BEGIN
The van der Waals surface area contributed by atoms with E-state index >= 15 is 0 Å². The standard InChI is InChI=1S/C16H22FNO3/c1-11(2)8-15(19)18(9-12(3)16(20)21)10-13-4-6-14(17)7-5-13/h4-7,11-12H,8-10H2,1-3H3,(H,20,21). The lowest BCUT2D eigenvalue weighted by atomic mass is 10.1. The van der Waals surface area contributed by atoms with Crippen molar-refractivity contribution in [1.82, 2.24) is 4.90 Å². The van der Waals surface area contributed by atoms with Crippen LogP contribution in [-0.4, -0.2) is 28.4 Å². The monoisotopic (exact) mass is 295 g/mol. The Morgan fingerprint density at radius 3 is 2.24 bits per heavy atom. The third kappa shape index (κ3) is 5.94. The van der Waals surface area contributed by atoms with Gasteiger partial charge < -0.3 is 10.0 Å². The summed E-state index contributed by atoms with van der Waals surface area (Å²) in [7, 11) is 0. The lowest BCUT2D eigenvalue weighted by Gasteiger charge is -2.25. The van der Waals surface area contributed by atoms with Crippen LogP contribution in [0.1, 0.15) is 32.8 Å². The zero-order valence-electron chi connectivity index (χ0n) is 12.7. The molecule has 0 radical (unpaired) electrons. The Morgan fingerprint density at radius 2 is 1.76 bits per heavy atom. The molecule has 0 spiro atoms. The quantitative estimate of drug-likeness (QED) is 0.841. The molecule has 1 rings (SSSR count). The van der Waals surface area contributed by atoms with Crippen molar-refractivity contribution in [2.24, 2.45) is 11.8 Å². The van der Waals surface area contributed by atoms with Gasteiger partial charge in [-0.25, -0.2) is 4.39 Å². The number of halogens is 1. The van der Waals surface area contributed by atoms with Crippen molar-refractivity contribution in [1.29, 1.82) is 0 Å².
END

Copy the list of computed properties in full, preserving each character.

The van der Waals surface area contributed by atoms with E-state index >= 15 is 0 Å². The standard InChI is InChI=1S/C16H22FNO3/c1-11(2)8-15(19)18(9-12(3)16(20)21)10-13-4-6-14(17)7-5-13/h4-7,11-12H,8-10H2,1-3H3,(H,20,21). The lowest BCUT2D eigenvalue weighted by atomic mass is 10.1. The van der Waals surface area contributed by atoms with Crippen molar-refractivity contribution in [1.82, 2.24) is 4.90 Å². The van der Waals surface area contributed by atoms with Crippen LogP contribution in [-0.4, -0.2) is 28.4 Å². The monoisotopic (exact) mass is 295 g/mol. The Morgan fingerprint density at radius 3 is 2.24 bits per heavy atom. The third kappa shape index (κ3) is 5.94. The van der Waals surface area contributed by atoms with Gasteiger partial charge < -0.3 is 10.0 Å². The summed E-state index contributed by atoms with van der Waals surface area (Å²) in [7, 11) is 0. The lowest BCUT2D eigenvalue weighted by Gasteiger charge is -2.25. The van der Waals surface area contributed by atoms with Crippen LogP contribution in [0.1, 0.15) is 32.8 Å². The zero-order valence-electron chi connectivity index (χ0n) is 12.7. The molecule has 0 radical (unpaired) electrons. The Morgan fingerprint density at radius 2 is 1.76 bits per heavy atom. The molecule has 0 spiro atoms. The quantitative estimate of drug-likeness (QED) is 0.841. The molecule has 1 rings (SSSR count). The van der Waals surface area contributed by atoms with Crippen molar-refractivity contribution in [2.24, 2.45) is 11.8 Å². The van der Waals surface area contributed by atoms with Gasteiger partial charge in [-0.25, -0.2) is 4.39 Å². The number of halogens is 1. The van der Waals surface area contributed by atoms with Crippen molar-refractivity contribution in [1.29, 1.82) is 0 Å².